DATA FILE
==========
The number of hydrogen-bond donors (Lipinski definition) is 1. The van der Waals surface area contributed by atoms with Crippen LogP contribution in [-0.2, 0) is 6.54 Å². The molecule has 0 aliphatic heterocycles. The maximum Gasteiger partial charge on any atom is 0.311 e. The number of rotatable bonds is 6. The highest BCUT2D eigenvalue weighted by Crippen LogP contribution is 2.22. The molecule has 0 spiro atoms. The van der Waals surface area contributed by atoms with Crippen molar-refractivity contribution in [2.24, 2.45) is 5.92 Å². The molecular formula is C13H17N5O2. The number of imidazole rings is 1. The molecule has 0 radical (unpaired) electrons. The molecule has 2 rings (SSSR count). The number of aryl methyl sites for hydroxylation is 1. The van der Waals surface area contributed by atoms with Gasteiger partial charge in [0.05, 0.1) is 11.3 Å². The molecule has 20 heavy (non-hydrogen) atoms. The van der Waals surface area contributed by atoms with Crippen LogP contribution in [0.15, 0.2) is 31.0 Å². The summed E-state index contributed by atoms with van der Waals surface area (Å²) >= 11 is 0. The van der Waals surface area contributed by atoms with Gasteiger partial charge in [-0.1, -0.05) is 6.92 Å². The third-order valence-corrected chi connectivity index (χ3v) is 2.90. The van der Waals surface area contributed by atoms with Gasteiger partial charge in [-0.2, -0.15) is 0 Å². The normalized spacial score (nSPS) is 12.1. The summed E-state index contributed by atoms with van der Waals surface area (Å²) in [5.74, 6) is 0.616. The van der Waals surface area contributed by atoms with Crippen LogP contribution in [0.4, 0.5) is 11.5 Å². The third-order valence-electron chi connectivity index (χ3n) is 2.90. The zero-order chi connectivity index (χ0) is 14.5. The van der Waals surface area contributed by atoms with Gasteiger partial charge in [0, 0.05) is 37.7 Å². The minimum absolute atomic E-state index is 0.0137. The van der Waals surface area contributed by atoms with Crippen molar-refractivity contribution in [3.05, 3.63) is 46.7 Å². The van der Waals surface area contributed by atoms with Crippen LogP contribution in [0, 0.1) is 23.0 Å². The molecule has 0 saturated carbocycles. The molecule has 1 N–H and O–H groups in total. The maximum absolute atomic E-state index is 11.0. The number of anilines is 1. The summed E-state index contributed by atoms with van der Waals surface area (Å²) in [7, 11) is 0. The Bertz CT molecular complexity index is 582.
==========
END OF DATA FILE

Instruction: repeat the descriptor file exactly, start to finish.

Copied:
The number of hydrogen-bond donors (Lipinski definition) is 1. The van der Waals surface area contributed by atoms with Crippen LogP contribution in [-0.2, 0) is 6.54 Å². The molecule has 0 aliphatic heterocycles. The maximum Gasteiger partial charge on any atom is 0.311 e. The number of rotatable bonds is 6. The highest BCUT2D eigenvalue weighted by Crippen LogP contribution is 2.22. The molecule has 0 spiro atoms. The van der Waals surface area contributed by atoms with Crippen molar-refractivity contribution in [2.24, 2.45) is 5.92 Å². The molecular formula is C13H17N5O2. The number of imidazole rings is 1. The molecule has 0 radical (unpaired) electrons. The molecule has 2 rings (SSSR count). The number of aryl methyl sites for hydroxylation is 1. The van der Waals surface area contributed by atoms with Gasteiger partial charge in [0.05, 0.1) is 11.3 Å². The molecule has 20 heavy (non-hydrogen) atoms. The van der Waals surface area contributed by atoms with Crippen LogP contribution in [0.15, 0.2) is 31.0 Å². The summed E-state index contributed by atoms with van der Waals surface area (Å²) >= 11 is 0. The van der Waals surface area contributed by atoms with Gasteiger partial charge in [-0.1, -0.05) is 6.92 Å². The third-order valence-corrected chi connectivity index (χ3v) is 2.90. The van der Waals surface area contributed by atoms with Gasteiger partial charge in [-0.2, -0.15) is 0 Å². The normalized spacial score (nSPS) is 12.1. The summed E-state index contributed by atoms with van der Waals surface area (Å²) in [5.74, 6) is 0.616. The van der Waals surface area contributed by atoms with Crippen LogP contribution in [0.4, 0.5) is 11.5 Å². The third-order valence-electron chi connectivity index (χ3n) is 2.90. The zero-order chi connectivity index (χ0) is 14.5. The van der Waals surface area contributed by atoms with Gasteiger partial charge in [0, 0.05) is 37.7 Å². The minimum absolute atomic E-state index is 0.0137. The van der Waals surface area contributed by atoms with Crippen molar-refractivity contribution in [3.05, 3.63) is 46.7 Å². The van der Waals surface area contributed by atoms with Crippen LogP contribution in [0, 0.1) is 23.0 Å². The molecule has 0 saturated carbocycles. The molecule has 1 N–H and O–H groups in total. The maximum absolute atomic E-state index is 11.0. The number of anilines is 1. The summed E-state index contributed by atoms with van der Waals surface area (Å²) in [7, 11) is 0. The Bertz CT molecular complexity index is 582.